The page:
Against the naturalization of “class interests” Kolakowski maintained that it was not society that was divided into Right and Left but ideology.  Kolakowski recognized the Left as the critical element in progressive politics at the level of consciousness, and as such destined to remain always a spirited “minority.”

Such recovery of the essentially critical, intellectually provocative role of the Left was motivated precisely by the attempt to see beyond the “present,” and conditioned by Kolakowski’s recognition that Soviet Communism had long since become implicated and responsible for the status quo.  The reconsideration of Marx that could be motivated through the emphasis on ideology, on the critical aspects of his work for provoking consciousness of unfulfilled emancipatory potential, was marked by the writings of dissident French Communist Louis Althusser and others such as André Gorz and Martin Nicolaus, those who had been termed (for instance by the president of the U.S. Students for a Democratic Society Carl Oglesby) “neo-Marxists.”  Modern Marxism, to remain critical, was tasked with pursuing recognition of its constitutive conditions, the conditions of possibility for critical social consciousness.

Nicolaus’s 1968 essay on “The Unknown Marx” (1968) sought to recover neglected aspects of Marx’s thought on the basis of the Grundrisse, a collection of unpublished writings from Marx’s notebooks that had garnered little substantial attention.  Nicolaus arrayed Marx’s mature writings such as Capital, using the Grundrisse to inform his approach, against interpretations derived primarily from Marx’s more influential early writings such as the Manifesto of the Communist Party, and concluded that “the most important Marxist political manifesto remains to be written.”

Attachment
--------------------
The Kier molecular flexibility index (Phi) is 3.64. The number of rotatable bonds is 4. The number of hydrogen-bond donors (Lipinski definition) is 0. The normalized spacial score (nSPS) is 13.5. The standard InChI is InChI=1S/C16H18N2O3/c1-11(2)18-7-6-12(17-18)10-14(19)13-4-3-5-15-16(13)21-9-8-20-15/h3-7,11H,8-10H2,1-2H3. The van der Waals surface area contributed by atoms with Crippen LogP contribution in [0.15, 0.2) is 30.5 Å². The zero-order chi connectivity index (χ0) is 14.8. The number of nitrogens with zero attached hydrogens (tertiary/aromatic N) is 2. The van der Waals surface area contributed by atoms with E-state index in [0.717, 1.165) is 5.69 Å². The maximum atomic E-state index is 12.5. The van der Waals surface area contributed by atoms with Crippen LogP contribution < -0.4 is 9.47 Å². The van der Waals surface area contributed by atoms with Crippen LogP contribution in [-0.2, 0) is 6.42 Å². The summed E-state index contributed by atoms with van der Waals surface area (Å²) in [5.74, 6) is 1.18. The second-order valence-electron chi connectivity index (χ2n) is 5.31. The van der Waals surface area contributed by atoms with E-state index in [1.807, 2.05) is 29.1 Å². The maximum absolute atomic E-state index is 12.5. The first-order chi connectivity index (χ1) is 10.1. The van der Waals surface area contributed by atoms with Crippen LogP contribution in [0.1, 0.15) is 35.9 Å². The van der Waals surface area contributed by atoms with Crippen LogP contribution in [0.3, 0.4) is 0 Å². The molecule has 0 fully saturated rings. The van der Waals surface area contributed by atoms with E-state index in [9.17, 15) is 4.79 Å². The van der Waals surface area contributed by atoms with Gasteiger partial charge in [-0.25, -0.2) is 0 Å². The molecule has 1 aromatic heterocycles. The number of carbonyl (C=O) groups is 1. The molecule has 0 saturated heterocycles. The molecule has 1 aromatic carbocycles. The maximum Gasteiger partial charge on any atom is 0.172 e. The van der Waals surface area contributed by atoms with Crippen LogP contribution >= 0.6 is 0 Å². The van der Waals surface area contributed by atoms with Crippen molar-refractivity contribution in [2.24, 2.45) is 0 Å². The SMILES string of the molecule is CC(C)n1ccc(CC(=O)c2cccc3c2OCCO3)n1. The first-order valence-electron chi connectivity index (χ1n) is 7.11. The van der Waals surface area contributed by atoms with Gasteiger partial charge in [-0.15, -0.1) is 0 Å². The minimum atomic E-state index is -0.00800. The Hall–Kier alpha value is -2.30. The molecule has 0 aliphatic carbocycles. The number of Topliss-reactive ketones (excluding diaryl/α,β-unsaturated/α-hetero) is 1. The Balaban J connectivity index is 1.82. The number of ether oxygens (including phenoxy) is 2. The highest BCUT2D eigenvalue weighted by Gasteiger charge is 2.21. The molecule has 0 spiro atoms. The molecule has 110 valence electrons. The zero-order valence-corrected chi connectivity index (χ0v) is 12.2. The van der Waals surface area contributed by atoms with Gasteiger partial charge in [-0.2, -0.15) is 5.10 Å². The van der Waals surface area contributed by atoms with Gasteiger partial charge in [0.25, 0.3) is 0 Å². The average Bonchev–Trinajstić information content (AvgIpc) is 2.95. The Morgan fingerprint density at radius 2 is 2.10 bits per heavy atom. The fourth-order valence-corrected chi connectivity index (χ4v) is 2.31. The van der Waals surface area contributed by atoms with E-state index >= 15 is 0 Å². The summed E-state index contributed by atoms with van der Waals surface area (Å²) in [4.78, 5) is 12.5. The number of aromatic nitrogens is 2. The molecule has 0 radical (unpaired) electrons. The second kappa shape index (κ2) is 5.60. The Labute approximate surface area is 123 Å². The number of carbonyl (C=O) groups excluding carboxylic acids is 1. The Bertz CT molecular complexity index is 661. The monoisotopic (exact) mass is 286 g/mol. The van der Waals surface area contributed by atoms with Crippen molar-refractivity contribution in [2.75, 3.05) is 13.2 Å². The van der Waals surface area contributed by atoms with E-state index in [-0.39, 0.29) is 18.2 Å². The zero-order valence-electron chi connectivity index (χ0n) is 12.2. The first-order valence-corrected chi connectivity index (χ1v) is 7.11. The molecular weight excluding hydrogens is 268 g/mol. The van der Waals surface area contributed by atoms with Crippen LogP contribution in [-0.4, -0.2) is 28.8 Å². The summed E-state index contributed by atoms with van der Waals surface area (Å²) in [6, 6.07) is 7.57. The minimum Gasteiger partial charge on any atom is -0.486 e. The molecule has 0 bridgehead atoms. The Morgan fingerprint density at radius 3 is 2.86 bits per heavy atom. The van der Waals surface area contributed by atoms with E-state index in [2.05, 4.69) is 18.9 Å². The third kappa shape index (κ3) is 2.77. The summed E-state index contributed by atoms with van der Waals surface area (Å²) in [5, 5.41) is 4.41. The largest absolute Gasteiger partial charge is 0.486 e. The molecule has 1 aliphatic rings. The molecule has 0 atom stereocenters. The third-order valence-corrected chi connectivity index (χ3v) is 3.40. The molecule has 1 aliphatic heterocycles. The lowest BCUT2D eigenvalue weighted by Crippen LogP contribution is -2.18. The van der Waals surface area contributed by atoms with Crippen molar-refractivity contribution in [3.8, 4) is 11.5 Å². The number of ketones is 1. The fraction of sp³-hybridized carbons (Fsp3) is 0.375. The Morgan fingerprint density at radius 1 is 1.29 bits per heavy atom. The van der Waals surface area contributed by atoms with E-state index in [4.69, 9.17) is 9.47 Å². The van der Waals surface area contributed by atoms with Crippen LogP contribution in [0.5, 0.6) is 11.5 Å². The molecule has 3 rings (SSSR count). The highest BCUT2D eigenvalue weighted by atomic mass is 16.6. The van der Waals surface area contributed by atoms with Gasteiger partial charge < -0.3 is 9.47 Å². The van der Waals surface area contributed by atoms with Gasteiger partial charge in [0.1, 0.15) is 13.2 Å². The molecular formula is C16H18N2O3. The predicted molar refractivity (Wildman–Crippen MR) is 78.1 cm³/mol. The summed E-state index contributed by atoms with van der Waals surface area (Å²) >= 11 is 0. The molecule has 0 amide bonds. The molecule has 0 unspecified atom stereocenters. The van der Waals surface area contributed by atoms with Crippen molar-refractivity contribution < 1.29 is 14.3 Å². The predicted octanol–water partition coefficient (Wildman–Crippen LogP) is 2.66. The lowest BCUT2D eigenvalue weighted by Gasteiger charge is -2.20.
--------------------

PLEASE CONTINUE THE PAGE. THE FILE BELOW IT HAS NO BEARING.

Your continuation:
The “New” Left of the 1960s (2): the political and intellectual pitfalls of post-Marxism

Examples of the similar kinds of obscuring of the social-emancipatory content of Marxian critical theory, and the blind alleys in which contemporary Marxists had found themselves can be drawn from writings of the late 1960s by Adorno’s colleague Herbert Marcuse.  For instance, “The End of Utopia” begins with a broadside against Marx, that

Marx says . . . that the only thing that can happen . . . is for labor to be organized as rationally as possible and reduced as much as possible.  But it remains labor in and of the realm of necessity and thereby unfree.  I believe that one of the new possibilities, which gives an indication of the qualitative difference between the free and the unfree society, is that of letting the realm of freedom appear within the realm of necessity — in labor and not only beyond labor.

(Marcuse was influenced here by Schiller’s account of the “play drive:” work was to become play.)  Thus Marcuse’s articulation expresses precisely the kind of “labor metaphysic” about which Mills had warned, the political incoherence that manifested with the attenuation of historical agencies of social change like the socialist working class movement — and the dearth of political imagination that Nicolaus marked, what stood in need of commensuration with Marx’s mature insights into the implications of the surplus-value dynamic of capitalism found in the Grundrisse.  Concomitantly, in “The Question of Revolution,” Marcuse stated that “the conception of freedom by which revolutionaries and revolutions were inspired is suppressed in the developed industrialized countries with their rising standard of living,” confusing economics and social politics.  Marcuse’s late writings thus belied the kind of conflation Kolakowski had critiqued, the inadequate conception of the Left that derived principally from the status of empirical social groups (“classes”) rather than from the very ideological dynamics of social consciousness.  Hence, Marcuse manifested precisely the failure of social imagination decried by Mills.